Flower Conroy

She would have liked to birth

Her own religion introspected She worming
Her fists

& arms into Her cardigan the one
with pockets & a roar of a tear in the back as if She’d
gotten fanged snaking

under a barbed wire gate
These are the ruins that ruined us & so: She finds Herself
at the foot of yet another
ancient travesty of a sac-

red frescoed building
in the after-
noon light peculiar to such moldy holy grottos
there’re rooms reserved for prayer & candle alone
the barefoot knocked-

up mother of a sacrifice therefore exquisite
in her
dust; it was cheese & bread & oil after
sheep blotting the hill
How will the apocalypse
smell? : Ironic blast of pop-corn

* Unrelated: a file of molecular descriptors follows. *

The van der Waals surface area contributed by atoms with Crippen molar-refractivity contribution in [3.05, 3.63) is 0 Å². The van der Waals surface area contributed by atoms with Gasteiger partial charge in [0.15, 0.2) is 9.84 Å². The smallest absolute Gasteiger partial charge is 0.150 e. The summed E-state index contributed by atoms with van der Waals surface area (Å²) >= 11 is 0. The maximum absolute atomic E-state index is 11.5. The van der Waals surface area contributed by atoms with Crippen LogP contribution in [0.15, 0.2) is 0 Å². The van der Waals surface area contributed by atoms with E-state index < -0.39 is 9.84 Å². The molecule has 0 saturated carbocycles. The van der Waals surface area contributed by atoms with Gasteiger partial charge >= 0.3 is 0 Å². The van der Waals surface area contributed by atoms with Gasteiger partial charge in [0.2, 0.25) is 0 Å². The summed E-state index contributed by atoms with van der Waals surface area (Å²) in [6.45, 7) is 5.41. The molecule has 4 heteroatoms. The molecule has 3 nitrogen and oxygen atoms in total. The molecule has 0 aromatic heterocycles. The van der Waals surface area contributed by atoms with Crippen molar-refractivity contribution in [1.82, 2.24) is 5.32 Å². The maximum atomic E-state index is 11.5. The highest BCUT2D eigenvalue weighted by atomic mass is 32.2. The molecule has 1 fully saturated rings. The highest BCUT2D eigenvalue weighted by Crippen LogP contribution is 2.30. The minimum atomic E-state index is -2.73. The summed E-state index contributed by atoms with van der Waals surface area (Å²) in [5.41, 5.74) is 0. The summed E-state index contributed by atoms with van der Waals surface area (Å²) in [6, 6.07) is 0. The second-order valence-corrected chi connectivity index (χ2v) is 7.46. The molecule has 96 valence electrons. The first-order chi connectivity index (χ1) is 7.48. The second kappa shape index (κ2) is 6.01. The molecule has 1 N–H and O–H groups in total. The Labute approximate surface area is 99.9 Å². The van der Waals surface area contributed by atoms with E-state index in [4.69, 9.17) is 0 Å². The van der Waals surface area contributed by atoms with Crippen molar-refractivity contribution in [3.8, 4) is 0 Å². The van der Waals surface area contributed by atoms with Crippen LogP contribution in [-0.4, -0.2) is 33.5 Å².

accord quickly met by...iris & gunpowder
...subdued ending...sandalwood Christ
who wouldn’t overreact
at the not last but second to last second just
before & perhaps
kiss the nearest
stranger tongue reading future?

(La Fin Du Monde is the name of a perfume; poem quotes description of the scent,
italicized; the phrase “these are the ruins that ruined us”—source unknown)

A Cabrera's poetry, fiction and essays have appeared in The New Guard, Brain,Child Magazine, Colere, Acentos Review, The Berkeley Fiction Review, Best Travelers' Tales 2021 Anthology, Mer, Deronda, and other journals. Her short fiction has been nominated for a Pushcart Award and adapted for stage by the Bay Area Word for Word Theater Company. She writes, teaches, dances and ride bikes in San Francisco, but not always in that order.

LGBTQ+ writer, NEA Fellow and former Key West Poet Laureate, Flower Conroy’s first full-length manuscript, “Snake Breaking Medusa Disorder” was chosen as the winner of the Stevens Manuscript Competition; her second collection, "A Sentimental Hairpin" is forthcoming from Tolsun Books. Her poetry will or has appeared in American Poetry Review, New England Review, Prairie Schooner, Michigan Quarterly Review and others.